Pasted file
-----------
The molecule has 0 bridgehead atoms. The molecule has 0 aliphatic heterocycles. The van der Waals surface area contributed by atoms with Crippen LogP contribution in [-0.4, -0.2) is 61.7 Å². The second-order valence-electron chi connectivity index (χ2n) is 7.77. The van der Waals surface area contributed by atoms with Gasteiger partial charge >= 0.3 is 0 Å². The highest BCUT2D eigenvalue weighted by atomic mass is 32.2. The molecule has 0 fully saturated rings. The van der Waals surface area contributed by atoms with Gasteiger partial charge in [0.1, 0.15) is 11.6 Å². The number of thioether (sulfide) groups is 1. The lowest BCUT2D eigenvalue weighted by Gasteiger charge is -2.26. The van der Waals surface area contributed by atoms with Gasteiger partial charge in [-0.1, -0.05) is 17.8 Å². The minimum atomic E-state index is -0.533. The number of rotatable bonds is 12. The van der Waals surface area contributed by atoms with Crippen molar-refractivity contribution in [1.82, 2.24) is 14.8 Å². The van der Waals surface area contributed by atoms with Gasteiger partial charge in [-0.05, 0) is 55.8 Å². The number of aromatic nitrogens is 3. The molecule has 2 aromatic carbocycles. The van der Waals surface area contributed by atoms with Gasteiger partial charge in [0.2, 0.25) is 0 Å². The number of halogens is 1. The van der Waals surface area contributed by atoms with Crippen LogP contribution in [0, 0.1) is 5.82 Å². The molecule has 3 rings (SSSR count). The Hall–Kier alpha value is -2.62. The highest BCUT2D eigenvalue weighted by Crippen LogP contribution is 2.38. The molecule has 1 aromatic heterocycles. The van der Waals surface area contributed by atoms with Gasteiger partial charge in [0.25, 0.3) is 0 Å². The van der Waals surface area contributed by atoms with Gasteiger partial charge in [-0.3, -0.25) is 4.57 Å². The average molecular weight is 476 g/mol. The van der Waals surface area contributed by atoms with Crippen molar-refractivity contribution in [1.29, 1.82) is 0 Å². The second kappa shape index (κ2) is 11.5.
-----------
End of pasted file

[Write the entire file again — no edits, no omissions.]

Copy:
The molecule has 0 bridgehead atoms. The molecule has 0 aliphatic heterocycles. The van der Waals surface area contributed by atoms with Crippen LogP contribution in [-0.4, -0.2) is 61.7 Å². The second-order valence-electron chi connectivity index (χ2n) is 7.77. The van der Waals surface area contributed by atoms with Gasteiger partial charge >= 0.3 is 0 Å². The highest BCUT2D eigenvalue weighted by atomic mass is 32.2. The molecule has 0 fully saturated rings. The van der Waals surface area contributed by atoms with Gasteiger partial charge in [0.1, 0.15) is 11.6 Å². The number of thioether (sulfide) groups is 1. The lowest BCUT2D eigenvalue weighted by Gasteiger charge is -2.26. The van der Waals surface area contributed by atoms with Gasteiger partial charge in [-0.1, -0.05) is 17.8 Å². The minimum atomic E-state index is -0.533. The number of rotatable bonds is 12. The van der Waals surface area contributed by atoms with Crippen molar-refractivity contribution in [1.82, 2.24) is 14.8 Å². The van der Waals surface area contributed by atoms with Gasteiger partial charge in [-0.05, 0) is 55.8 Å². The number of aromatic nitrogens is 3. The molecule has 2 aromatic carbocycles. The van der Waals surface area contributed by atoms with Gasteiger partial charge in [0.2, 0.25) is 0 Å². The number of halogens is 1. The van der Waals surface area contributed by atoms with Crippen LogP contribution in [0, 0.1) is 5.82 Å². The molecule has 3 rings (SSSR count). The Hall–Kier alpha value is -2.62. The highest BCUT2D eigenvalue weighted by Crippen LogP contribution is 2.38. The molecule has 1 aromatic heterocycles. The van der Waals surface area contributed by atoms with Gasteiger partial charge in [0.25, 0.3) is 0 Å². The van der Waals surface area contributed by atoms with Gasteiger partial charge in [-0.3, -0.25) is 4.57 Å². The average molecular weight is 476 g/mol. The van der Waals surface area contributed by atoms with Crippen molar-refractivity contribution in [1.29, 1.82) is 0 Å². The second kappa shape index (κ2) is 11.5.